Christmas—The Religious Part


I find it ironic that the religious side of Christmas is often overlooked, ignored, downplayed, and simply cast aside in the midst of the festivities.  But, I get it, and sometimes December feels like a competition between the religious and the secular sides of Christmas…and the good side doesn’t always win.

At our home, we have to really work at keeping our Christmas focused on the birth of Jesus Christ and all that entails.  Some years we are amazingly successful, other years not so much.   Here are some of the activities that have worked for us…

-Family scripture study:  we start the mornings by reading a scriptural passage that focuses on a certain characteristic of Jesus Christ and then we read a meaningful story or poem.

-Service:  we try and make service a big part of Christmas.  Some of my favorites:  a simple daily service activity, “secret Santa” for the month of December, buying warm socks and delivering them to the homeless shelter, Christmas breakfast for the missionaries, Christmas caroling, visits and gifts to someone who really needs it, prayers.  One thing I do every year is make dinner for my daughters’ dance teacher on Christmas recital night…a small gesture for someone who is a great friend and teacher.

-The First Presidency Christmas Devotional is a great start each year to the Christmas season and so is the movie The Nativity Story

-A visit to Temple Square.

-Sunday Church:  this is a weekly ritual in our home, but extra-special at Christmas when we sing Christmas carols and worship together.  I’m excited for Christmas to be on Sunday this year…my favorite day for Christmas is Monday.  That puts Christmas Eve and the religious part of Christmas first, as it should be.

-The Crèche:  setting up the nativity scene is a big deal at our house.  We sit together and take turns unwrapping and sharing what we know about that particular piece of the nativity.  My kids don’t always cooperate real well, with four girls it is inevitable that someone will be moody, but I know that it is an important tradition to them.  When the girls were younger, they played with the nativity pieces, and I would often find them in a big circle with the baby Jesus dead center.  Our nativity set is extra-special to me because my parents bought it in Israel years ago for my grandparents.  After both of my grandparents had died, I inherited their nativity set.  It is made out of olive wood and a common tourist purchase in Israel, but still meaningful and beautiful to me.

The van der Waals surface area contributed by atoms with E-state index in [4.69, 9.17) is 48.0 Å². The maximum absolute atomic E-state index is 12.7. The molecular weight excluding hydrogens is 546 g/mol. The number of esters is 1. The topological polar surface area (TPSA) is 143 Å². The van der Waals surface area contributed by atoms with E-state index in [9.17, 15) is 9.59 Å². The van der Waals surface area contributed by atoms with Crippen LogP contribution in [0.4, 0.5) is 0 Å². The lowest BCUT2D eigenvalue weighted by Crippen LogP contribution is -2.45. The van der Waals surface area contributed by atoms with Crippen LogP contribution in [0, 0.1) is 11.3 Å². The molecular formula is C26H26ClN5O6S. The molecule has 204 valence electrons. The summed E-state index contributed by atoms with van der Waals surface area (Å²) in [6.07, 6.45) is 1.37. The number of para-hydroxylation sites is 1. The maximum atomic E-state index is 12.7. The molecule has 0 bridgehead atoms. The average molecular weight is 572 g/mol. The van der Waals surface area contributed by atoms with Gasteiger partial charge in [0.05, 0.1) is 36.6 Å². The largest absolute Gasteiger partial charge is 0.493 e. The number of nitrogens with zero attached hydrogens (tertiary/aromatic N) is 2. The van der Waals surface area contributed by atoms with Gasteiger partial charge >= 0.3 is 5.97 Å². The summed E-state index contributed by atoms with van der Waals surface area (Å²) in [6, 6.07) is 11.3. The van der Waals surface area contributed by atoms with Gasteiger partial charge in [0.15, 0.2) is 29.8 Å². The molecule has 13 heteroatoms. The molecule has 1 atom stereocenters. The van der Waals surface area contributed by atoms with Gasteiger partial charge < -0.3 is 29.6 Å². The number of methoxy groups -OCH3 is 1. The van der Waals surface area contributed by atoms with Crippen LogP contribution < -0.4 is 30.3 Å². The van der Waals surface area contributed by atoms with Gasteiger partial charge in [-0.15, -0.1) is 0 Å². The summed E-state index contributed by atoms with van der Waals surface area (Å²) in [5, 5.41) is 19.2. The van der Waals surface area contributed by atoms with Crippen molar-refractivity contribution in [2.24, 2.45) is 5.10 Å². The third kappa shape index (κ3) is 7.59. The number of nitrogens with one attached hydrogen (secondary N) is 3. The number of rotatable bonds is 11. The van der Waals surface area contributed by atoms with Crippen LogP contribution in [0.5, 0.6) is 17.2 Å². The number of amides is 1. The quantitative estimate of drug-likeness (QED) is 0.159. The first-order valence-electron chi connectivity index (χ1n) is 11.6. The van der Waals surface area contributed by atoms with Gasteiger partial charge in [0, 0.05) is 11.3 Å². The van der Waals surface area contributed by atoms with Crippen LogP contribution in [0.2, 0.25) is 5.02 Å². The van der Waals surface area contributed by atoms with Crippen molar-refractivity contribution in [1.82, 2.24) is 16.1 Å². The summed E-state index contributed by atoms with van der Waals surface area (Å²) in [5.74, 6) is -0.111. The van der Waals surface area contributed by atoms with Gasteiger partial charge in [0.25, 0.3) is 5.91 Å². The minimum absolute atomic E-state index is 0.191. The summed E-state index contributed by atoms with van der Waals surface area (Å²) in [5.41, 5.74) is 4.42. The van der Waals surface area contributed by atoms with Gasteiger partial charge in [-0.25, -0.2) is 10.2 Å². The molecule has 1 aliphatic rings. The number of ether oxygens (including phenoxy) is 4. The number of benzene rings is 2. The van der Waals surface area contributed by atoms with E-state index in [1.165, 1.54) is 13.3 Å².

-Quiet Time:  this is something personal that I have done every year at Christmas since I was quite young.  I get up earlier (optimistically) than the rest of the family and turn on the Christmas lights and read scriptures, pray, and enjoy the beauty of the lit tree.  I usually have some hot chocolate or peppermint tea and I always wrap up in a warm blanket.  This ritual makes or breaks my Christmas experience every year.  When I get too busy for these quiet mornings, I lose focus and start to feel stressed and frazzled. 

My Christmas is always so much better when I am really focused on the meaning behind the celebration.  Do you find that, too, and what do you do to keep your Christmas Christ-centered?

1 comment:

  1. This a wonderful post full of great insights and advice...thank you and Merry Christmas!